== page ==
Marco's Pizza's menu describes its Cinnasquares as "f resh-baked, buttery pastry topped with cinnamon and sugar, served with a side of vanilla icing." They reminded me of a more elegant version of cinnamon-sugar toast I used to eat for breakfast when I was a kid.


Everything at Home Industry Bakery is made from scratch daily in their Clarksburg kitchen, including their popular pepperoni rolls.
Photo courtesy of Home Industry Bakery

Terra Cafe, one of Morgantown's top spots for pepperoni rolls, makes their award-winning variation from scratch daily.
Photo courtesy of Terra Cafe

The sandwich was first crafted by Giuseppe Argiro, who came from Italy to work in the West Virginia coal mines near Clarksburg. Giuseppe noticed that many immigrant miners would eat a slice of bread with some pepperoni on top for a quick lunch, and he decided to try baking the pepperoni right into the bread. A legend was born.

10Best and Sandwich America set out to find the best pepperoni rolls in the state, and to do so, 10Best editors joined forces with a local West Virginia food writer with a passion for pepperoni rolls and The Food Channel to nominate 20 worthy shops across the state. For the past four weeks, our readers have been voting for their favorites. The results are in.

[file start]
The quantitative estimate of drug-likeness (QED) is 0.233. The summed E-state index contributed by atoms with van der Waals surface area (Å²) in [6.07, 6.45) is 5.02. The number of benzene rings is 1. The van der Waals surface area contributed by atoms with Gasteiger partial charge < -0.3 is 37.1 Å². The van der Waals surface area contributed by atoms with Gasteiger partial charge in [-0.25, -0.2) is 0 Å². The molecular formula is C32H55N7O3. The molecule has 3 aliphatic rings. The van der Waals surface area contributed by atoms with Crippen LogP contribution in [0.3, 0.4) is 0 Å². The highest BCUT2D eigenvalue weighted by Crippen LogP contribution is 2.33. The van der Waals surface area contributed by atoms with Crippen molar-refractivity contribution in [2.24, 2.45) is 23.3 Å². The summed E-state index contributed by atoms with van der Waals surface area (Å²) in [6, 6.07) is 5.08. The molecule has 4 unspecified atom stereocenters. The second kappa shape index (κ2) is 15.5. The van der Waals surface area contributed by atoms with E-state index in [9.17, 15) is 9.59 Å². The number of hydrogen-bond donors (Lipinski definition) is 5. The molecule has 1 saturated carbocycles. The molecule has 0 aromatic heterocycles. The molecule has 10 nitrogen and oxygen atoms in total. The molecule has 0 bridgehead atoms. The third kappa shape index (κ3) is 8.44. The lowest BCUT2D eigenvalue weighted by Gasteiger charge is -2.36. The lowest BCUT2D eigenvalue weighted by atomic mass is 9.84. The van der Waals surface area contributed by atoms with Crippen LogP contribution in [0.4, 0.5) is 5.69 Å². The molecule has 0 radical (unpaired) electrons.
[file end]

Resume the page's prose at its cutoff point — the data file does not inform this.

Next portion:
The top 10 winners in the category Best Pepperoni Roll in West Virginia are as follows:

  1. The Donut Shop - Buckhannon
  2. Dragon Mart - Cameron
  3. Boggs Pizza and Grill - Middlebourne
  4. Pasco's Pizza - New Martinsville
  5. Tomaro's Bakery - Clarksburg
  6. Colasessano's Pizza - Fairmont
  7. Country Club Bakery - Fairmont
  8. D'annunzio's - Clarksburg
  9. Home Industry Bakery - Clarksburg
  10. Terra Cafe - Morgantown

Congratulations to all our winning pepperoni roll bakeries!

Editors' Note: The list of winners was corrected on March 7, 2017 after a nominee was removed for violation of the Official Rules.


Pizza Trends: The Big Dance

“Are you guys trying to scam me young man? Let me ask you this: If a plain pizza has cheese on it, it would be called a ‘cheese pizza.’ So why didn’t the order taker say ‘cheese pizza’ when he read the order back?”

“I don’t know ma’am,” I acquiesced. “I guess you’re right, we do in fact call plain pizzas ‘cheese pizzas’ most of the time. How ’bout I send you out a small pepperoni pizza for your trouble ma’am?”

“Well, that’s okay, but I still don’t know anyone who would order a pizza without pepperoni on it.”

Later that night, I realized that I had taught the woman that not every pizza had pepperoni on it. She taught me that pepperoni is so popular in America that a lot of folks think it should be on every pizza!